Getting married doesn't have to mean spending tons of money and blowing your budget. Whether you decided to get married quickly or you just don't find it practical to spend thousands of dollars on one day, small-budget weddings still can be festive and memorable. Save money by doing much of the work yourself or by asking friends to chip in their time.
Ask your friends and family to help you find a free location. This could be your parents' backyard or a secluded area at a public park. Plan to keep the ceremony short to eliminate the need to rent seating for an outdoor ceremony. If the thought of possible bad weather leads you to an indoor ceremony, ask your church if you can borrow the sanctuary for an hour for free, and offer a service in return; you might offer to clean the sanctuary after services for a month, help design the weekly bulletin or stuff mailers. You also could go to the courthouse to get married and skip the need to find a location. Save your money and spend it on the reception instead.
Some preachers offer wedding services for a small fee, and many counties allow their probate judges to travel to your location on weekends for an affordable fee. You also can ask if any of your friends are interested in becoming ordained as a minister online. This process usually is inexpensive and gives that person the authority to perform wedding ceremonies in most states.
Decorations for the wedding and reception can be simple, which often can be a more elegant solution than large, busy decorations. For an outdoor wedding, use plants to define the wedding area or build a simple arbor frame with 2-by-4 lumber. Hide the frame with several lengths of tulle or gauze fabric; look for some on clearance. Plan the backdrop of your ceremony with care, using existing trees or other outdoor elements to their best advantage. Hang paper lanterns to add a festive element to the ceremony and reception. If you have the ceremony and reception at the same location, you can save money on seating, decorations and any venue costs. Stick with candles for centerpieces or use photos of the bride and groom. Print stickers with your photo on them and place them on seed packets, then put the packets in a bowl in the middle of the table. These double as wedding favors and centerpieces.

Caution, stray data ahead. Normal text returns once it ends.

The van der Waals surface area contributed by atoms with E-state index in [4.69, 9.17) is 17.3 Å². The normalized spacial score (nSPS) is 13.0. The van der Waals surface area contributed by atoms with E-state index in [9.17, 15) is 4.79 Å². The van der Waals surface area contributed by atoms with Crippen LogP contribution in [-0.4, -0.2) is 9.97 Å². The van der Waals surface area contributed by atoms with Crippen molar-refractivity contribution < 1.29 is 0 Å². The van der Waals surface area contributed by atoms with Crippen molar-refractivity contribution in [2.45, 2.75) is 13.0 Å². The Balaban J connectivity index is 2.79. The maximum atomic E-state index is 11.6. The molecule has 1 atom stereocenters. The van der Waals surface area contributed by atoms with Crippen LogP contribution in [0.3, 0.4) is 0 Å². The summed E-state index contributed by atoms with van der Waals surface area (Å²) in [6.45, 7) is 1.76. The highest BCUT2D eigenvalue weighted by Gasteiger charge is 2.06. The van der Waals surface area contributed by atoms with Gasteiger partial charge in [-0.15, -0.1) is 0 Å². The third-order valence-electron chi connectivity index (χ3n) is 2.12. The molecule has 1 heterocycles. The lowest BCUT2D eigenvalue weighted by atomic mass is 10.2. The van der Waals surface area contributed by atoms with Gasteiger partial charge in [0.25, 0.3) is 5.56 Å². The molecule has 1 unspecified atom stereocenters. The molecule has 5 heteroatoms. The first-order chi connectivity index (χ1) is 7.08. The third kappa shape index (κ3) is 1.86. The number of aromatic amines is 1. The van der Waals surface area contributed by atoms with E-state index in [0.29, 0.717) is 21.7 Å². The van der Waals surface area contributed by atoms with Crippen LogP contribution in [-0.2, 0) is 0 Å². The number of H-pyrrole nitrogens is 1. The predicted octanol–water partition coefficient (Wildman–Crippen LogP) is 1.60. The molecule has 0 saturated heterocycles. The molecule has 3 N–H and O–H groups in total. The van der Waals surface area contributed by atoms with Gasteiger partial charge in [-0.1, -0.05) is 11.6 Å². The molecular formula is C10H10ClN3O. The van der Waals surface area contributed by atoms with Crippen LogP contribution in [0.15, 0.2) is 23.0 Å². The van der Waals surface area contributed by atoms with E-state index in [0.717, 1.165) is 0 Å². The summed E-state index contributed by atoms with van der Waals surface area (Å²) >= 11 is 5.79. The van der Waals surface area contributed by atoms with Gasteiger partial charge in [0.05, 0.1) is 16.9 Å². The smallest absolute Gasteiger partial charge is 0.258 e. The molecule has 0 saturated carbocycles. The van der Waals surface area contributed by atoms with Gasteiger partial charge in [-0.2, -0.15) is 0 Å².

Scale your wedding party back to just a maid of honor and a best man. Let your other friends help in the planning process, decorating and preparing food. Let your maid of honor and best man wear clothes they already have, such as a dress that matches your wedding color and a suit instead of a tuxedo. Use the same idea for your dress and tux as well; if you have clothes that reflect your personality, wear those instead of traditional wedding gear. Alternatively, you can look online at auction sites or other used-item sales sites for wedding clothes that previously have been worn; chances are, they were worn only once and still are in excellent condition. Keep the flowers simple as well. The bride can carry a single rose, Gerbera daisy or calla lily tied with a simple ribbon, and a single rose can be pinned onto the groom's lapel.
Whether the reception is immediately after the wedding or several days after you got married at the courthouse, keep it within budget by preparing the food yourself or with the help of friends. For a backyard wedding, ask guests to bring a covered dish. Plan to cook out and create a buffet line with simple side dishes such as potato salad, lettuce and salad dressing, or coleslaw. Keep the drink choices simple and inexpensive as well, such as tea and water. A sandwich or pasta buffet can offer selections to please everyone on your guest list, serving many people without spending much money.
Based outside Atlanta, Ga., Shala Munroe has been writing and copy editing since 1995. Beginning her career at newspapers such as the "Marietta Daily Journal" and the "Atlanta Business Chronicle," she most recently worked in communications and management for several nonprofit organizations before purchasing a flower shop in 2006. She earned a BA in communications from Jacksonville State University.